It is believed that the film Nil By Mouth, which was written and directed by Oldman in 1997, effectively portrays the struggles of his childhood. Despite this, Oldman has made it clear that the story is not based on his own personal experiences. Film critic Nick James praises the film for its depiction of a violent father in the south London where Oldman grew up. James stated, “He is a role model to me solely because of this film. Setting aside his acting accomplishments, he has created the most genuine working-class Cockney movie to date.”

Born in New Cross in 1958, Oldman’s father Leonard was a welder and ex-sailor. When Gary was seven, his father left home and his mother Kathleen. As a teenager, Gary was a fan of Millwall and had aspirations for a career in music. However, after watching Malcolm McDowell perform on stage, he became more interested in theatre. He attended drama school and later appeared at the Royal Court and the Royal Shakespeare Company. He also landed roles on television, including a part in Mike Leigh’s movie Meantime and Clarke’s highly praised TV drama about football gangs.

Oldman made up to look like Winston Churchill, in a scene from the film Darkest Hour

As film actors continue their career, they develop a unique and individual style. The characters they have portrayed in previous films begin to hold significance, regardless of their various costumes and ability to transform. A collection of their past work gradually forms a visual and emotional connection, which is tied to them whether they desire it or not. Skilled casting directors are aware of this and may choose to cast an actor against type, making a villain into a hero or vice versa. However, a celebrity’s image can also be impacted by associations with their personal life. During the heyday of Hollywood, studios recognized this danger and fiercely protected their stars’ reputations as a result.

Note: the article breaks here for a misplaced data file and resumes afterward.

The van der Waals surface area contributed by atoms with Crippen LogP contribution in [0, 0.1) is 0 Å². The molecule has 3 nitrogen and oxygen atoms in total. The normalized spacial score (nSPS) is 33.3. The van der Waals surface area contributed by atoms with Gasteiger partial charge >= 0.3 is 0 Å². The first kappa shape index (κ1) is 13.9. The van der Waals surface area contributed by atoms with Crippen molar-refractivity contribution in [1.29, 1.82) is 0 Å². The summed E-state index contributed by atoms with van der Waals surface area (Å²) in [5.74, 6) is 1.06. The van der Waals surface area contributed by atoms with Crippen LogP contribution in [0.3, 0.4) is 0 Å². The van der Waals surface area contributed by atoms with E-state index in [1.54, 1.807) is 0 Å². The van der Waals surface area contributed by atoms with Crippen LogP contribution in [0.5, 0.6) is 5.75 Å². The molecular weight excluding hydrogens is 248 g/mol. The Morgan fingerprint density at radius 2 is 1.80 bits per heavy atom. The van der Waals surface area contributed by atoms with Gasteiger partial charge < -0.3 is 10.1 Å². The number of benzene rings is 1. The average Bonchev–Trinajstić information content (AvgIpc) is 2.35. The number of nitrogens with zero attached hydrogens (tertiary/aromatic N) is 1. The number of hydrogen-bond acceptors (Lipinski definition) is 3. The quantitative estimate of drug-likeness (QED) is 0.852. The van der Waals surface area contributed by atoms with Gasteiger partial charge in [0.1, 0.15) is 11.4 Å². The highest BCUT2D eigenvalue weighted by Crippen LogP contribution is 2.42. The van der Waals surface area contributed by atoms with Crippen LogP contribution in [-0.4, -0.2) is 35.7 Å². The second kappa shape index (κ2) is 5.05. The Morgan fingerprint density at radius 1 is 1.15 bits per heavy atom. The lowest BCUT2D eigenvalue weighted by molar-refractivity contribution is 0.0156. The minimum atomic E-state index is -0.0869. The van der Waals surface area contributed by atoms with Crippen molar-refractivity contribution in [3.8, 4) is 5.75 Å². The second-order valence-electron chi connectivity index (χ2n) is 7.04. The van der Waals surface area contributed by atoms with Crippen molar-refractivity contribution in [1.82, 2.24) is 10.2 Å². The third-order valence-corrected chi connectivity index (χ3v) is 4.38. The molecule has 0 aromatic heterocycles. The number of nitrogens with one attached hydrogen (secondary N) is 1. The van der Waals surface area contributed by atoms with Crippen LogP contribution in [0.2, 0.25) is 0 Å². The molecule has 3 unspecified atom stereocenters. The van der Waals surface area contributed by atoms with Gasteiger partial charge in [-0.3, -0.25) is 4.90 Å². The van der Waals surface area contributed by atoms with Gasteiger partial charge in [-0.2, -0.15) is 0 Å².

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During the 1990s, there were reports in the media about Oldman’s excessive drinking and disruptive actions. In recent years, he has also had to confront allegations of violence towards his third wife, Donya Fiorentino, who is the mother of his two younger sons, Gulliver and Charlie. He refuted her statements, which were made public during an interview while he was receiving praise for his role in Darkest Hour in 2018.

In 2014, Oldman apologized for causing offense to the Jewish community. This came after he expressed sympathy for Mel Gibson’s past antisemitic remarks in a 2006 Playboy magazine interview. Oldman expressed deep remorse for his words and clarified that he only intended to expose common hypocrisy. He also stated that he has a strong personal connection to the Jewish people, both in general and in his personal life.

The opportunity to acquire new props and a fresh persona may be alluring for an actor who has a troubled past, regardless of the audience’s perception of them. Oldman has expressed gratitude for the significant roles he has been fortunate enough to play over the years. He believes he has been lucky to have a few exceptional opportunities come his way.

Fans of movies can only wish that high-quality screenplays continue to come to Oldman. And if the desk he is sitting at when they arrive happens to be the same one occupied by Lamb in the grimy Slough House set of Slow Horses, it will undoubtedly be littered with empty glasses and discarded cigarettes, as fans are aware.